Pakistan’s former information minister, writer and successful media entrepreneur Javed Jabbar speaks of the “scorching, self-critical introspection” that goes on in his country all the time. Jabbar made this comment during a discussion on NDTV’s show ‘Left Right and Centre” conducted by Nidhi Razdan.
He said this introspection was reaching the point of “self-abnegation and self-negation.” He said there was no self-denial. He also said “What is right with Pakistan is that this is a nation that overwhelmingly knows what is wrong with it.”
I begin my post with this if only to talk about my dependency on a current Internet content fix by the name of ‘Khabar Naak’, an witheringly humorous show on Pakistan’s Geo TV. Superbly anchored by Aftab Iqbal and made unfailingly engaging by his team of “dummy” commentators the show has become a must watch for me. Some of what Jabbar is saying about the “scorching, self-critical introspection” is evident on ‘Khabar Naak.’
The show’s default language is Urdu of the kind that Pakistanis speak so well but most of its biting and often delightfully earthy humor comes Punjabi. The wit and repartee on the show come across as spontaneous and improvised but even if they are scripted and rehearsed, they sound rather in the moment.
Although I have not been back to Pakistan now for 20 years,even that long ago its people’s ability to examine their own follies with brutal self-assurance was quite evident. Jabbar makes a valid point about that quality of Pakistanis. Of course, like all other countries it also abounds in all the human frailties but if there is one attribute that has kept Pakistanis going in the face of some profoundly debilitating odds, it is this ability.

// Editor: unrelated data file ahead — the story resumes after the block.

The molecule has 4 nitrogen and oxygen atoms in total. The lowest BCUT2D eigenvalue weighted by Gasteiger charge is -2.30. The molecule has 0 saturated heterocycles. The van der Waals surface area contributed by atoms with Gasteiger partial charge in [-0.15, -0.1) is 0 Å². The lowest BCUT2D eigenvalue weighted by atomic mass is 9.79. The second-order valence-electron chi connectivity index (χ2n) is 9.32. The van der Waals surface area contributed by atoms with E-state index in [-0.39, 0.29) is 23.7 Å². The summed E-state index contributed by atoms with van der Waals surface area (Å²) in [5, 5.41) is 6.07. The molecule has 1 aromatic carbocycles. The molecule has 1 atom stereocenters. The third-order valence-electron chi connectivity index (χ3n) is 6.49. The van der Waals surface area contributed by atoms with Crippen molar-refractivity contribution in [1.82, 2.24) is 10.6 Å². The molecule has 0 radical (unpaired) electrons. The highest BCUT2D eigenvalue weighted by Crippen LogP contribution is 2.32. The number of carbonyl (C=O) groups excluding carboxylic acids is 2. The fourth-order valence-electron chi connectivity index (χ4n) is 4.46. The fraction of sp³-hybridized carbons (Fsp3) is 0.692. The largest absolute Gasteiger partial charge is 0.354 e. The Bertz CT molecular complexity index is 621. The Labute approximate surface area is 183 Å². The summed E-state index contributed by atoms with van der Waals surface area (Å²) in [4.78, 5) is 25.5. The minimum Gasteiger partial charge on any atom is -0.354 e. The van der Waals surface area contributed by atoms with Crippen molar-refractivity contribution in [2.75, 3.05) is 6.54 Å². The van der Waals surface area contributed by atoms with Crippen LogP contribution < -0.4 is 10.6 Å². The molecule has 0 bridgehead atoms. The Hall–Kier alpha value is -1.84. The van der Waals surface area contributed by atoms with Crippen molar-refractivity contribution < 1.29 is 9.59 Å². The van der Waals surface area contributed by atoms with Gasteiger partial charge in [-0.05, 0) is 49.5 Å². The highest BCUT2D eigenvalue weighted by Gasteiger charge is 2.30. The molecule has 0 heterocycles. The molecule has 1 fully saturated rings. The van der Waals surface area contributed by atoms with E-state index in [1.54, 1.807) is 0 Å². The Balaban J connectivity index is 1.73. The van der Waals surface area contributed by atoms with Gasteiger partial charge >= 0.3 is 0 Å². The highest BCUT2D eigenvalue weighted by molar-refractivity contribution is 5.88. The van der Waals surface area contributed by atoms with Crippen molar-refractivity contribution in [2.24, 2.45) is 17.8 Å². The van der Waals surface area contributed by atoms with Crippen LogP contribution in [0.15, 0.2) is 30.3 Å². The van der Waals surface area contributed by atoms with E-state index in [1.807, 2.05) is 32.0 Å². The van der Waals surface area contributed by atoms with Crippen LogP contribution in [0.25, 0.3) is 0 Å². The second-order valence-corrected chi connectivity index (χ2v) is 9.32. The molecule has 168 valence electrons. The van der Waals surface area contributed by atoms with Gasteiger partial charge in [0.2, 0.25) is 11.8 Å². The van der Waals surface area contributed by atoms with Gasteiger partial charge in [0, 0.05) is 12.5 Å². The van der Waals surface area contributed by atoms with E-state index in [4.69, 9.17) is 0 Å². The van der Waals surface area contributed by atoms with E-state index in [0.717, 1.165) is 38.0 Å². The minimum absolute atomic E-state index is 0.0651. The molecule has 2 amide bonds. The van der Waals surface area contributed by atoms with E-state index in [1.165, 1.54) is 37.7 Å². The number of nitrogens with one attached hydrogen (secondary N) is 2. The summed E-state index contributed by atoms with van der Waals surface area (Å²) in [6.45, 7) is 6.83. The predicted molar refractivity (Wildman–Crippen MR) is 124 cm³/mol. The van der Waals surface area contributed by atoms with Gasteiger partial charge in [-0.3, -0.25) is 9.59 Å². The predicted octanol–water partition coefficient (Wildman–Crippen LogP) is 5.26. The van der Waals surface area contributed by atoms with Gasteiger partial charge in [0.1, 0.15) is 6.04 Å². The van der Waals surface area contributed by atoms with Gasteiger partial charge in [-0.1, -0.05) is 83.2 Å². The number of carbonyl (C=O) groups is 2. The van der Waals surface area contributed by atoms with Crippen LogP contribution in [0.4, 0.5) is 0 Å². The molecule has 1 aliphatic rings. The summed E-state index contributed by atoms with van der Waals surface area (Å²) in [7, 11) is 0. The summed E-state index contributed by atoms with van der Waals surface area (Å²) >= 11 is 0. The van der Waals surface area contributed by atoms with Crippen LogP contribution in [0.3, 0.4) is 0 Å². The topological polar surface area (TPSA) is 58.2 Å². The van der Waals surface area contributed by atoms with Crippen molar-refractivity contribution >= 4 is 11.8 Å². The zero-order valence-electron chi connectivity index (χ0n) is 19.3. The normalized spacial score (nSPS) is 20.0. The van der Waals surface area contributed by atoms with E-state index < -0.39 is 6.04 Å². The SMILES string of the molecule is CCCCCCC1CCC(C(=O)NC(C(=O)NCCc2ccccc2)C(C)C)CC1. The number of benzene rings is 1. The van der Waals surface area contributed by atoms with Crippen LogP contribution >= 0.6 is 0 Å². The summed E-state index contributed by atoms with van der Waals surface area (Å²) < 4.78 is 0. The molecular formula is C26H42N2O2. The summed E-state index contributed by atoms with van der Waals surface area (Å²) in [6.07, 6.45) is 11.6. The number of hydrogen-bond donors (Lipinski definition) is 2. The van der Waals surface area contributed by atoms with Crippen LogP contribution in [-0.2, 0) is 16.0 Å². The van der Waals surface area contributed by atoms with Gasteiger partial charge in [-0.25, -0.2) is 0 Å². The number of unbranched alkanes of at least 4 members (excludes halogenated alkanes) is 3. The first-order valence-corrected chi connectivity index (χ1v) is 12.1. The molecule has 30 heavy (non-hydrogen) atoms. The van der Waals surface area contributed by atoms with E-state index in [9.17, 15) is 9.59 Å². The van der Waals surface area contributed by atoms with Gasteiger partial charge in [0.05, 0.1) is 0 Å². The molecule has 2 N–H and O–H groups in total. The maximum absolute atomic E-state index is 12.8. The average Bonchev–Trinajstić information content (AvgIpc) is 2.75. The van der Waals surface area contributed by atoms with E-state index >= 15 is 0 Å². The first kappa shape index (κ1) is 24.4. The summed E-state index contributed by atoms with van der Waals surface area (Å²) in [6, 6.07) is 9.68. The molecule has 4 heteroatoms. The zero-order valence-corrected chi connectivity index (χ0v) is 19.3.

‘Khabar Naak’, I am told, is a highly popular show because it addresses Pakistan’s many shortcomings, political, cultural and religious, with great humor that often cuts too close to the bone. Apart from the incisive quality of its humor what stands out is its recurring cast of characters that makes the show so eminently watchable.
The fact that it is a mix of Urdu and Punjabi makes its appeal limited to those who understand the languages. Fortunately, I understand them both. Of course, there is an element of approximation involved when it comes to some of what might be called “theth” Punjabi expressions because it is not something I grew up with but acquired.
Apart from its obvious strengths what draws me to the show on YouTube is that it continuously refreshes my understanding of Pakistani civil society. Humor has a way of updating itself constantly in order to remain effective. That necessarily means that it stays current.